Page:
There are two pairs of scribe ribs on the Chase guideboat I am reproducing. Scribe ribs, sometimes called stitched ribs, have no feet. The reason they have no feet is that they go way forward and aft in the boat. The bottom board is so narrow there that there is no room for rib feet. They are called scribe after the geometric technique used to precisely define their shape. Here is one ready for mounting,
When I wrote my book Tale of an Adirondack Guideboat and How to Build One I expected builders would pick up something amiss in the book about my instructions. After all, building a guideboat is not at all straightforward. But so far, after 13 years of being in print and a number of boats built using my book, there have been no complaints.
I did have one fellow say to me “I only had one problem using your book.” On no, I thought, what did I miss? He said, “Oh, it was my omission. You know when you say to install the scribe rib as soon as the garboard strake is hung? Well, I waited too long and it was a devil to install it later on when I had nearly finished planking.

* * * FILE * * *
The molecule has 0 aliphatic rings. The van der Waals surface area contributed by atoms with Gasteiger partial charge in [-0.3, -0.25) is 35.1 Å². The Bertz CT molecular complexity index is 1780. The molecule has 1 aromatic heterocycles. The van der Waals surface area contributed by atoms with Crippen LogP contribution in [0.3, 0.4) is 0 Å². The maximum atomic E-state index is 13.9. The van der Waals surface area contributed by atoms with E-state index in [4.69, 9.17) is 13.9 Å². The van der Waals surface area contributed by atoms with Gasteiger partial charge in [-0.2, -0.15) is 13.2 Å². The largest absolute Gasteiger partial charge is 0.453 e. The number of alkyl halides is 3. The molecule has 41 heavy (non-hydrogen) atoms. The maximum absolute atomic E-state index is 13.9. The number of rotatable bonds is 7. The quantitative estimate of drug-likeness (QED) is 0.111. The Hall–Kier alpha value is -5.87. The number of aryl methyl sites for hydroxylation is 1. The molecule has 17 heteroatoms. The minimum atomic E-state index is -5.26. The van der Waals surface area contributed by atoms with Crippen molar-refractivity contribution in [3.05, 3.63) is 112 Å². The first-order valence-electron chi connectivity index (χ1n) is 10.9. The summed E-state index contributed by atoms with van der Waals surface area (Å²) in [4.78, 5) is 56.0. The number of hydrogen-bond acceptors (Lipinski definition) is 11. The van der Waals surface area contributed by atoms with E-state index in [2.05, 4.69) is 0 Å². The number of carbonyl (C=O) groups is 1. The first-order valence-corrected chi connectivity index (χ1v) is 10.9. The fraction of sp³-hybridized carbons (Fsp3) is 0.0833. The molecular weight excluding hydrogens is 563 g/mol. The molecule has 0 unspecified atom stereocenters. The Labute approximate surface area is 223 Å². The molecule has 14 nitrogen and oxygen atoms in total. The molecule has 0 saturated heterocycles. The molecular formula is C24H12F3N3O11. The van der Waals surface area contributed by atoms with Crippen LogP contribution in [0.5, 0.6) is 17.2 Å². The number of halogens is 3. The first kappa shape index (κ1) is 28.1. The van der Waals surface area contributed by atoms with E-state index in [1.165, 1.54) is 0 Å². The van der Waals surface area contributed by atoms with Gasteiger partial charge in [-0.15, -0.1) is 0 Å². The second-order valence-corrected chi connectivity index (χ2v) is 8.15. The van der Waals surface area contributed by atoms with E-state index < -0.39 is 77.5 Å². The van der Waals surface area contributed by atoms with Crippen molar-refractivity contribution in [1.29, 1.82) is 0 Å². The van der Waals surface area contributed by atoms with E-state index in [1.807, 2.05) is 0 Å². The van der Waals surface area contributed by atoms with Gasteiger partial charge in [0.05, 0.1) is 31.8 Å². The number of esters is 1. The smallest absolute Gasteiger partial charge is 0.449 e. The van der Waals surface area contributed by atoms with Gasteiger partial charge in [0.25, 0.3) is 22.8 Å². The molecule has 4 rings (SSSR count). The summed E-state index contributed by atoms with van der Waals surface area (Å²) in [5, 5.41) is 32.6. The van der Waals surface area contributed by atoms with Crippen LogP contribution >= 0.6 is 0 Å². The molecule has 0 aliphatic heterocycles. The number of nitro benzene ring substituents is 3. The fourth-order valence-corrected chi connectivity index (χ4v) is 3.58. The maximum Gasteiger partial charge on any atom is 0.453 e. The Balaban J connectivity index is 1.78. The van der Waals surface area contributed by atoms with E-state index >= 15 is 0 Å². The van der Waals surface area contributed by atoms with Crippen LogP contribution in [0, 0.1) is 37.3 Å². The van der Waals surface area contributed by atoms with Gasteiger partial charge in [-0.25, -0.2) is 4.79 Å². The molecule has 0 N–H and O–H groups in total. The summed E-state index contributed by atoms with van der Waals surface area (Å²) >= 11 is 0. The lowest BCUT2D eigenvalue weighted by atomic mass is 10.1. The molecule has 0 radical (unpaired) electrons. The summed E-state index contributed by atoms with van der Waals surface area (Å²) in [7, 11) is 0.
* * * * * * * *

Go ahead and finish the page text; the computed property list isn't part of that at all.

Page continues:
Well this time around I was at round 5 of planking when I suddenly remembered the scribe, or stitched, ribs. So I failed to take my own advice. Fortunately I installed them without much trouble. Here they are after installation.
So what’s the use of scribe ribs anyway? Not all guideboats have them. One reason, I believe, is to shape the hull nearest the stems to present a more a graceful appearance. They are also useful in providing a support for the seat cleats.
By the way, I did finish planking the 5th round. Here it is after round five: